Newark, NJ- As DWI defense attorney one of questions I am asked the most is: Should I submit to a breathalyzer? In some states you might be better off refusing a breath test, such as New York, but in New Jersey that is not the case. There is this mistaken impression that by refusing a breath test, an officer won’t arrest you for DWI and you won’t spend the night in jail. That’s not true. There are risks to refusing a breath test and sometimes refusing to submit to a breathalyzer can actually make things worse. I’ll discuss why in this blog.
There is this myth that not submitting to a breathalyzer (New Jersey uses the Alcotest) will keep you from being arrested or charged with DWI. So many people make the mistake of thinking that if law enforcement doesn’t have their blood alcohol content, they don’t have the evidence they need to convict you of DWI. That is not the case; your BAC is just one piece of evidence used by prosecutors. They also rely on officer observations, results of field sobriety tests and the behavior you exhibit during your stop. If you refuse a breathalyzer, that refusal will also be used as evidence against you. In the case of a DWI, your refusal can be construed as proof of intoxication and will reflect poorly on you in DWI court.
What you may not realize is that by obtaining a New Jersey driver’s license, you have already consented to field sobriety and breathalyzer tests. Once you sign for your license you agreed to comply with a police officer’s demands during a traffic stop. This is called “implied consent” and many states including New Jersey have such laws in place. Implied consent allows police to charge you anyway, and refusing a breath test carries its own penalties.
Under implied consent statutes, a person charged with refusal faces a set of consequences separate from DWI penalties. These charges can be just as harsh as the penalties for DWI. A refusal conviction will result in a 7 to 12-month suspension of your driver’s license, thousands of dollars in fines and fees and mandatory installation of ignition interlock device. A conviction for a refusal will also go on your permanent record.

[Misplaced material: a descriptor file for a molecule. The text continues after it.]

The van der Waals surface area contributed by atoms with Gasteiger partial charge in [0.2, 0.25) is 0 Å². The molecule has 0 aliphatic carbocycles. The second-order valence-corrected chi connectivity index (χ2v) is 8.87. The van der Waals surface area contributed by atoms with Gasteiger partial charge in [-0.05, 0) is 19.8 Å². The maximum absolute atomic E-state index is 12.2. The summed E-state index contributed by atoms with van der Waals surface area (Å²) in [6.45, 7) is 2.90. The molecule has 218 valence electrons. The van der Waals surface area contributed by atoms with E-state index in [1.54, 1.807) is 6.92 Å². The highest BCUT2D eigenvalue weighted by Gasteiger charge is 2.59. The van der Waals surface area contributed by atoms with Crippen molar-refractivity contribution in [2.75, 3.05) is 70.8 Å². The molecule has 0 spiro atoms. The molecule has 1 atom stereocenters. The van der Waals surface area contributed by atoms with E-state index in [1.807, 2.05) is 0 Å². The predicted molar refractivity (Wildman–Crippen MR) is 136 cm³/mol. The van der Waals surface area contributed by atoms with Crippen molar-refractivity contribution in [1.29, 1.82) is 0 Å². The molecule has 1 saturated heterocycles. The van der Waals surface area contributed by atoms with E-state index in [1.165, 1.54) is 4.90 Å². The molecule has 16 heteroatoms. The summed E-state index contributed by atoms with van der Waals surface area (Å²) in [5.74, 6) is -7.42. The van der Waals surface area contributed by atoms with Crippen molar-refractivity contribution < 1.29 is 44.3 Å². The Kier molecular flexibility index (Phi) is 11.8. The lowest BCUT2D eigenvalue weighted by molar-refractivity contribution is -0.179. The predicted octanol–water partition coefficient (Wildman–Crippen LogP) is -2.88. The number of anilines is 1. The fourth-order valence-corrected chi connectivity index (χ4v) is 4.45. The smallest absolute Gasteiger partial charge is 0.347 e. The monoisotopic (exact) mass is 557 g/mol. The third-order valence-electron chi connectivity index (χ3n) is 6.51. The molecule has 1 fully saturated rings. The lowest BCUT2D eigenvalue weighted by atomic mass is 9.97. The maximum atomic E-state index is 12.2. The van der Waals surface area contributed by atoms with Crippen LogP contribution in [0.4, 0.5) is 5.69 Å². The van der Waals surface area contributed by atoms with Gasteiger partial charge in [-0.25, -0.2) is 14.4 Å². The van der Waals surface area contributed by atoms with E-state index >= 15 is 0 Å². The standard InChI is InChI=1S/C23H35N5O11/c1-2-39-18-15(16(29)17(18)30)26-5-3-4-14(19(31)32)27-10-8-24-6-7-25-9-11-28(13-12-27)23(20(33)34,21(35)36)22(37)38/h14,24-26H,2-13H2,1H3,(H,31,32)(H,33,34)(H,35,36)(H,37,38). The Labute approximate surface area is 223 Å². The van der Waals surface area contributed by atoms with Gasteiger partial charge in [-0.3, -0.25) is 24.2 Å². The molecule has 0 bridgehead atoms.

Another good reason to just go ahead and take the breath test is the fact you will still be charged with a DWI even if you refuse. So instead of facing charges for only one offense, you face charges and penalties for both.
So my advice as an attorney who handles DWI cases regularly is to go ahead and take the breath test, comply with the officer’s demands. This isn’t true in all states, but it is in New Jersey. You will be better off in the long run taking the breath test and allowing me to evaluate the evidence and look for flaws in the prosecution’s case. Taking the breath test will keep charges from piling up against you.
If you are facing a DWI, contact me, Eric Mark, at my Newark office at 973-453-2009 and we can discuss your case and determine the best way to approach your DWI case. I have the experience necessary to provide you with a strong defense that can help you avoid conviction or minimize some of the penalties you are potentially facing.